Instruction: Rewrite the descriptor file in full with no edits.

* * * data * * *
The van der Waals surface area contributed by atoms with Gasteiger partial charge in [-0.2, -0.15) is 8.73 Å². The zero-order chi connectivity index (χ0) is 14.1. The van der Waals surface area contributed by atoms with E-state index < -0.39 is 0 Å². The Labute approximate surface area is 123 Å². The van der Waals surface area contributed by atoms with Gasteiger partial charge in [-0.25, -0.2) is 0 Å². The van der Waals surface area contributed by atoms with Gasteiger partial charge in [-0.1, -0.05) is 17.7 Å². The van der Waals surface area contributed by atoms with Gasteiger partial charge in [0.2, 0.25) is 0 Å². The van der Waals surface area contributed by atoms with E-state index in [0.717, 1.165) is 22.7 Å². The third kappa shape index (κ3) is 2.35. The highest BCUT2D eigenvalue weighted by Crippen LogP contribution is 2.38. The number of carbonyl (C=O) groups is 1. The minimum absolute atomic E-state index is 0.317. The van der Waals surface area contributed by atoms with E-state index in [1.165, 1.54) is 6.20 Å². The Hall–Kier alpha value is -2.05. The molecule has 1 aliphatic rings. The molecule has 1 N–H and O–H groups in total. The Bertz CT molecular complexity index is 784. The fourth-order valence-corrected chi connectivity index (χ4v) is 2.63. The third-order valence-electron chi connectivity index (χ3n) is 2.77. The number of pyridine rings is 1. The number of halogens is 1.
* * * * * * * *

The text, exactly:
The van der Waals surface area contributed by atoms with Gasteiger partial charge in [-0.2, -0.15) is 8.73 Å². The zero-order chi connectivity index (χ0) is 14.1. The van der Waals surface area contributed by atoms with E-state index < -0.39 is 0 Å². The Labute approximate surface area is 123 Å². The van der Waals surface area contributed by atoms with Gasteiger partial charge in [-0.25, -0.2) is 0 Å². The van der Waals surface area contributed by atoms with Gasteiger partial charge in [-0.1, -0.05) is 17.7 Å². The van der Waals surface area contributed by atoms with Gasteiger partial charge in [0.2, 0.25) is 0 Å². The van der Waals surface area contributed by atoms with E-state index in [0.717, 1.165) is 22.7 Å². The third kappa shape index (κ3) is 2.35. The highest BCUT2D eigenvalue weighted by Crippen LogP contribution is 2.38. The number of carbonyl (C=O) groups is 1. The minimum absolute atomic E-state index is 0.317. The van der Waals surface area contributed by atoms with E-state index in [1.165, 1.54) is 6.20 Å². The Hall–Kier alpha value is -2.05. The molecule has 1 aliphatic rings. The molecule has 1 N–H and O–H groups in total. The Bertz CT molecular complexity index is 784. The fourth-order valence-corrected chi connectivity index (χ4v) is 2.63. The third-order valence-electron chi connectivity index (χ3n) is 2.77. The number of pyridine rings is 1. The number of halogens is 1.